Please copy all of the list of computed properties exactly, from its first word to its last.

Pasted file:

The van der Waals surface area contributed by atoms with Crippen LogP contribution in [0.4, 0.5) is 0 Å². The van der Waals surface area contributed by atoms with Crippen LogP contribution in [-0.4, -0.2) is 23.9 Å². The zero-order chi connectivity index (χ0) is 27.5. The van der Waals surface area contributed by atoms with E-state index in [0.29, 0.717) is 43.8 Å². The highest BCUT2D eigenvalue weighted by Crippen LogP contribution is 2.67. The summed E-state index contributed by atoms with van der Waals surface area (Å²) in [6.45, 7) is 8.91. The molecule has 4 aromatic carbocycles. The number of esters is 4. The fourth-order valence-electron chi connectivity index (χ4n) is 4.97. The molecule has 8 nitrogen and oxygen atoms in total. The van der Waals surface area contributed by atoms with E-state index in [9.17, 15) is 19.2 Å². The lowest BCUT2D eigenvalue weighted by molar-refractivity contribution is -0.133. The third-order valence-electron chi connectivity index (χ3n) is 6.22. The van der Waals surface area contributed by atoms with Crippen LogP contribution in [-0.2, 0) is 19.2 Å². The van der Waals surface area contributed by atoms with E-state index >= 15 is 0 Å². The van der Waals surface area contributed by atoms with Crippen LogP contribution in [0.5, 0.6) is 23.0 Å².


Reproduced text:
The van der Waals surface area contributed by atoms with Crippen LogP contribution in [0.4, 0.5) is 0 Å². The van der Waals surface area contributed by atoms with Crippen LogP contribution in [-0.4, -0.2) is 23.9 Å². The zero-order chi connectivity index (χ0) is 27.5. The van der Waals surface area contributed by atoms with E-state index in [0.29, 0.717) is 43.8 Å². The highest BCUT2D eigenvalue weighted by Crippen LogP contribution is 2.67. The summed E-state index contributed by atoms with van der Waals surface area (Å²) in [6.45, 7) is 8.91. The molecule has 4 aromatic carbocycles. The number of esters is 4. The fourth-order valence-electron chi connectivity index (χ4n) is 4.97. The molecule has 8 nitrogen and oxygen atoms in total. The van der Waals surface area contributed by atoms with E-state index in [9.17, 15) is 19.2 Å². The lowest BCUT2D eigenvalue weighted by molar-refractivity contribution is -0.133. The third-order valence-electron chi connectivity index (χ3n) is 6.22. The van der Waals surface area contributed by atoms with Crippen LogP contribution in [-0.2, 0) is 19.2 Å². The van der Waals surface area contributed by atoms with E-state index >= 15 is 0 Å². The van der Waals surface area contributed by atoms with Crippen LogP contribution in [0.5, 0.6) is 23.0 Å².